La Scena Musicale

Thursday, 30 April 2015

COC Ensemble Cast Gives a Terrific Barber Preview

The Futile Precaution: Highlights from The Barber of Seville (Review)

~ Joseph So

Artists of the Canadian Opera Company Ensemble Studio

Charlotte Burrage (Rosina)
Karine Boucher (Bertha)
Andrew Haji (Almaviva)
Jean-Philippe Fortier-Lazure (Almaviva)
Clarence Frazer (Figaro)
Iain MacNeil (Dr. Bartolo)
Jennifer Szeto, piano

Tuesday, April 28th 2015 / Richard Bradshaw Amphitheatre

Rossini's Il barbiere di Siviglia, with its comic hijinks and vocal gymnastics, is tailor-made for young artists with fresh, flexible voices, nimble bodies and ready smiles.  That's just what we got on Tuesday, April 28 noon hour concert at the Richard Bradshaw Amphitheatre.  On May 15, the audience will get to hear these wonderful singers give their all in this great Rossini opera.  If you are not among the lucky ones with a ticket - the show is sold out - I hope you were among the ones enjoying the free preview on Tuesday.  The RBA was jammed on this occasion and it was a great show.  

 (back row l. to r.) Andrew Haji, Jean-Philippe Fortier-Lazure, Iain MacNeil
(front row) Clarence Frazer, Charlotte Burrage, Karine Boucher
All photos by Karen Reeves 

It's amazing how much can be crammed into 60 minutes!  It started with the Overture, nicely played by COC Ensemble pianist Jennifer Szeto. She was busier than anyone else in this show, negotiating the many arias and ensembles non-stop and without missing a beat.  Clarence Frazer sang and acted a terrific "Largo al factotum", entering from the upper level. This baritone is singing the best I've heard him, with a blazing top and great stage presence - you really need a true ham to be a Figaro. And I appreciate his not going into the tiresome falsetto in the aria. I must say I was also very impressed with the stage direction, though not sure who's the director here.  Okay a lot of it was Joan Font's but I imagine an assistant director adapted it to the RBA space?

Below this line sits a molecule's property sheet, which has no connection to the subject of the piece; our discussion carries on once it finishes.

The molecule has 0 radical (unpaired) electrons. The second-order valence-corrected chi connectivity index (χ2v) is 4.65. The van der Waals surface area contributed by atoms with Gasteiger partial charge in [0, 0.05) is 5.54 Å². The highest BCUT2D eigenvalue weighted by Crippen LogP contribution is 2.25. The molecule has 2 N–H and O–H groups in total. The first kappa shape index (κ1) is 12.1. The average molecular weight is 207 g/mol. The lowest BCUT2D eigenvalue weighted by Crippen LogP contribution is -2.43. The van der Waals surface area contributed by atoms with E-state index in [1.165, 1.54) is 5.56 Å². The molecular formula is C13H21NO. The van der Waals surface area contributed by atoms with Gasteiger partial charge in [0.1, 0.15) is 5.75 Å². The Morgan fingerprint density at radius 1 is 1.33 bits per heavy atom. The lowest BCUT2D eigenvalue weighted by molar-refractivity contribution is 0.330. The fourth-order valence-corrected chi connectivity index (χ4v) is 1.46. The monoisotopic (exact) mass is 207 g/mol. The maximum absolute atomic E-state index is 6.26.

Clarence Frazer as a larger than life Figaro

Then Andrew Haji gave us "Ecco ridente in cielo," For a big guy, he moves extremely well, and he was dramatically endearing. His lyric tenor with its rich and hall-filling sound was a real pleasure. Though not a natural bel canto singer as his voice is larger than a typical Rossini tenor - and I've heard cleaner runs and fioritura by other tenors albeit with smaller voices - Haji's golden tones made up for it. Then it was the warm, sweet, ingratiating tenore di grazia of Jean-Philippe Fortier-Lazure, singing the serenade beautifully. Haji and Frazer's duet, "Se il mio nome saper voi bramate" where Lindoro pays Figaro to help him get into Dr. Bartolo's house was vividly acted and both singers have fine Italian parlando.
Almaviva (Andrew Haji) bribing Figaro (Clarence Frazer)

Then it was mezzo Charlotte Burrage's turn to shine with the showstopper "Una voce poco fa." In a recent interview I had with Burrage, she mentions that this Rosina is her first coloratura role. With this aria, Burrage shows that not only is she ideal in German and Mozart operas, her rich, well focused, slightly cool timbre with good flexibility and an excellent top register also makes her an engaging Rosina. Arguably she could be a bit more playful in the duet "Dunque io son" with Figaro (Clarence Frazer), but it was beautifully sung by both.     

Charlotte Burrage in "Una voce poco fa"

Iain MacNeil, as Dr. Bartolo, doesn't get to shine as much in this highlights concert - his participation is down to one scene with Rosina. Bartolo is perhaps more an acting than singing role, but MacNeil was very good in this scene, singing with youthful tone and excellent flexibility.  Similarly, the beautiful soprano of Karine Boucher is underused in this opera as the maid Bertha. However, leave it to Ms. Boucher to turn a comprimaria to almost a starring role with her acting  hijinks in "Il vecchiotto cerca moglie" as the "downstairs" Bertha, complete with braided hair and flat shoes. The festivities drew to a close with a comically choreographed "Mi par d'esser colla testa," a fun finale to the opera. I confess I'm not a huge fan of these rather automaton-like writing by Rossini, but with these young singers, they won me over.  The audience understandably was extremely enthusiastic at the end, giving the artists a sustained, rousing ovation. This promises to be a great show on May 15.  If you have a ticket, be prepared for a fun time. 

Charlotte Burrage and Clarence Frazer in "Dunque io son"

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